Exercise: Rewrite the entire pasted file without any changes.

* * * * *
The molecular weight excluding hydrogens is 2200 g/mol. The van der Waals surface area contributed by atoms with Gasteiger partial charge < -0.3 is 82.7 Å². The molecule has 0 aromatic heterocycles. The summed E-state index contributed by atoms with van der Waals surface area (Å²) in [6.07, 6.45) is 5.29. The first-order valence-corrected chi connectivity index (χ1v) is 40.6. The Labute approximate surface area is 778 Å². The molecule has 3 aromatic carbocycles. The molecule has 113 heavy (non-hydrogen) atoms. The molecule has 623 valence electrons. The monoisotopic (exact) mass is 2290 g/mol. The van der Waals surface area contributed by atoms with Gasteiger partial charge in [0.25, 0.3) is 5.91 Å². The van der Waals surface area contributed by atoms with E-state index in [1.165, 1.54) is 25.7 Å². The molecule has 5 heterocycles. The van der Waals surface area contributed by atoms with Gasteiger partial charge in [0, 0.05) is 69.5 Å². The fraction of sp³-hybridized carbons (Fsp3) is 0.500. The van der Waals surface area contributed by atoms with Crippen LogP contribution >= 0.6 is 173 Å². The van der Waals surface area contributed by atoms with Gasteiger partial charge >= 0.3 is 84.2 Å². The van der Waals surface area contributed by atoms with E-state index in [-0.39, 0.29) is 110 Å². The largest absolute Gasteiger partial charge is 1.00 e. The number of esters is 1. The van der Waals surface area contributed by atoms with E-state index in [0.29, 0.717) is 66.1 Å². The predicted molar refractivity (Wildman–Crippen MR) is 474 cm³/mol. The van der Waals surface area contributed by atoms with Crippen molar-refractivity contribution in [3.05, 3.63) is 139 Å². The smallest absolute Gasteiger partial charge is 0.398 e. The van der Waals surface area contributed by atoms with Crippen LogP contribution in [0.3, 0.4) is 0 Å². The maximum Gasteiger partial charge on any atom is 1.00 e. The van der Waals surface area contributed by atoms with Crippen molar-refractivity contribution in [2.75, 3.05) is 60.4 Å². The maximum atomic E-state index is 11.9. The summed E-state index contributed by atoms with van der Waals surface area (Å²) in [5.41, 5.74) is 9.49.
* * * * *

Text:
The molecular weight excluding hydrogens is 2200 g/mol. The van der Waals surface area contributed by atoms with Gasteiger partial charge < -0.3 is 82.7 Å². The molecule has 0 aromatic heterocycles. The summed E-state index contributed by atoms with van der Waals surface area (Å²) in [6.07, 6.45) is 5.29. The first-order valence-corrected chi connectivity index (χ1v) is 40.6. The Labute approximate surface area is 778 Å². The molecule has 3 aromatic carbocycles. The molecule has 113 heavy (non-hydrogen) atoms. The molecule has 623 valence electrons. The monoisotopic (exact) mass is 2290 g/mol. The van der Waals surface area contributed by atoms with Gasteiger partial charge in [0.25, 0.3) is 5.91 Å². The van der Waals surface area contributed by atoms with E-state index in [1.165, 1.54) is 25.7 Å². The molecule has 5 heterocycles. The van der Waals surface area contributed by atoms with Gasteiger partial charge in [0, 0.05) is 69.5 Å². The fraction of sp³-hybridized carbons (Fsp3) is 0.500. The van der Waals surface area contributed by atoms with Crippen LogP contribution >= 0.6 is 173 Å². The van der Waals surface area contributed by atoms with Gasteiger partial charge >= 0.3 is 84.2 Å². The van der Waals surface area contributed by atoms with E-state index in [-0.39, 0.29) is 110 Å². The largest absolute Gasteiger partial charge is 1.00 e. The number of esters is 1. The van der Waals surface area contributed by atoms with E-state index in [0.29, 0.717) is 66.1 Å². The predicted molar refractivity (Wildman–Crippen MR) is 474 cm³/mol. The van der Waals surface area contributed by atoms with Crippen molar-refractivity contribution in [3.05, 3.63) is 139 Å². The smallest absolute Gasteiger partial charge is 0.398 e. The van der Waals surface area contributed by atoms with Crippen LogP contribution in [0.3, 0.4) is 0 Å². The maximum Gasteiger partial charge on any atom is 1.00 e. The van der Waals surface area contributed by atoms with Crippen molar-refractivity contribution in [2.75, 3.05) is 60.4 Å². The maximum atomic E-state index is 11.9. The summed E-state index contributed by atoms with van der Waals surface area (Å²) in [5.41, 5.74) is 9.49.